Skynet Today Last Week in AI News #38
Last Week in AI News #38
Subscribe for future emails here!
Senate passes legislation to combat ‘deepfake’ videos
The Senate passed legislation on Thursday to help understand the risks posed by “deepfake” videos, those altered by AI to change the meaning of the video.
The Deepfake Report Act would require the Department of Homeland Security to publish an annual report on the use of deepfake technology that would be required to include an assessment of how both foreign governments and domestic groups are using deepfakes to harm national security.
Deepfakes have been an increasing source of concern on Capitol Hill this year, especially after a video of Speaker Nancy Pelosi that was edited to make her appear intoxicated went viral online. Due to the potential for deepfakes to affect our political process by manipulating what we see online, there was strong bipartisan support for the bill.
Hailing a Driverless Ride in a Waymo
Despite progress, Waymo’s promise of a driverless future appeared stagnated. But now, customers of Waymo’s early rider program can complete their rides in a diverless car.
There are, of course, caveats to this milestone. Waymo is conducting these “completely driverless” rides in a controlled geofenced environment. Early rider program members are people who are selected based on what ZIP code they live in and are required to sign NDAs. And the rides are free, at least for now.
The source of Waymo’s confidence in its driverless cars is still unclear, and according to TechCrunch it’s therefore difficult to tell whether the driverless rides now being offered indicate a significant benchmark in Waymo’s efforts or simply confidence in an unchallenging route.
Regardless of technical challenges, Waymo’s early driverless rides mark the beginning of a new phase in which challenges that can’t be approached with technology alone will need to be dealt with. It will require lots of work by humans to research human behavior, understand the chaotic interactions of the modern curbside, and develop relationships and protocols with local authorities. Despite the difficulty of these challenges, the fact that Waymo is addressing them is encouraging.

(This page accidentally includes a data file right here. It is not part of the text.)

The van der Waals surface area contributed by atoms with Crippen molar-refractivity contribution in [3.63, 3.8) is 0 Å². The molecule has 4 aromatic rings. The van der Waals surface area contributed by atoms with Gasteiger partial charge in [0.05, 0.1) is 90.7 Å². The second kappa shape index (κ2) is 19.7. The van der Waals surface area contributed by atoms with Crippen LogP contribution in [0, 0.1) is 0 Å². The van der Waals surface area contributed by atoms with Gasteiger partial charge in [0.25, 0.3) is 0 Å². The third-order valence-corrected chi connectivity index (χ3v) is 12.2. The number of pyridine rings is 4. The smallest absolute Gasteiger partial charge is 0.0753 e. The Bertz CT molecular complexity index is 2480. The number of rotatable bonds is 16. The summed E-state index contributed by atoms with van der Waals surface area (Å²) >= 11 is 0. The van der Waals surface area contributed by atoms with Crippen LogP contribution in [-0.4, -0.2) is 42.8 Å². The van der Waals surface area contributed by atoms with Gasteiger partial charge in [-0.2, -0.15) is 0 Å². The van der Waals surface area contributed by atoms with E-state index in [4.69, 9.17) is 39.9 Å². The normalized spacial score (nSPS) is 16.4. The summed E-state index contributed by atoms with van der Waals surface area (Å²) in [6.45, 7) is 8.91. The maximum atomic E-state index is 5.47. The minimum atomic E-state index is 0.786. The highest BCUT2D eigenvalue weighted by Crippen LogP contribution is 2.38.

Advances & Business
A neural net solves the three-body problem 100 million times faster - Machine learning provides an entirely new way to tackle one of the classic problems of applied mathematics involving the motions of the Earth, Moon, and Sun. A neural network trained to predict such motions should make it possible to simulate the motion of black bodies inside galactic nuclei and globular star clusters much more accurately than ever before.
DARPA is betting on AI to bring the next generation of wireless devices online - In the agency’s latest grand challenge, teams competed for $2 million and a chance to shape the future of communication technology by finding a better way to carve up the radio spectrum. DARPA posed teams a series of increasingly difficult tasks, culminating in incorporating machine learning to make collaborative radios autonomous.
Using AI to Eliminate Bias from Hiring - It is impossible to correct human bias, but it is demonstrably possible to identify and correct bias in AI. If we take critical steps to address the concerns that are being raised, we can truly harness technology to diversify the workplace. In this article, Frida Polli argues that AI holds the greatest promise for eliminating bias in hiring.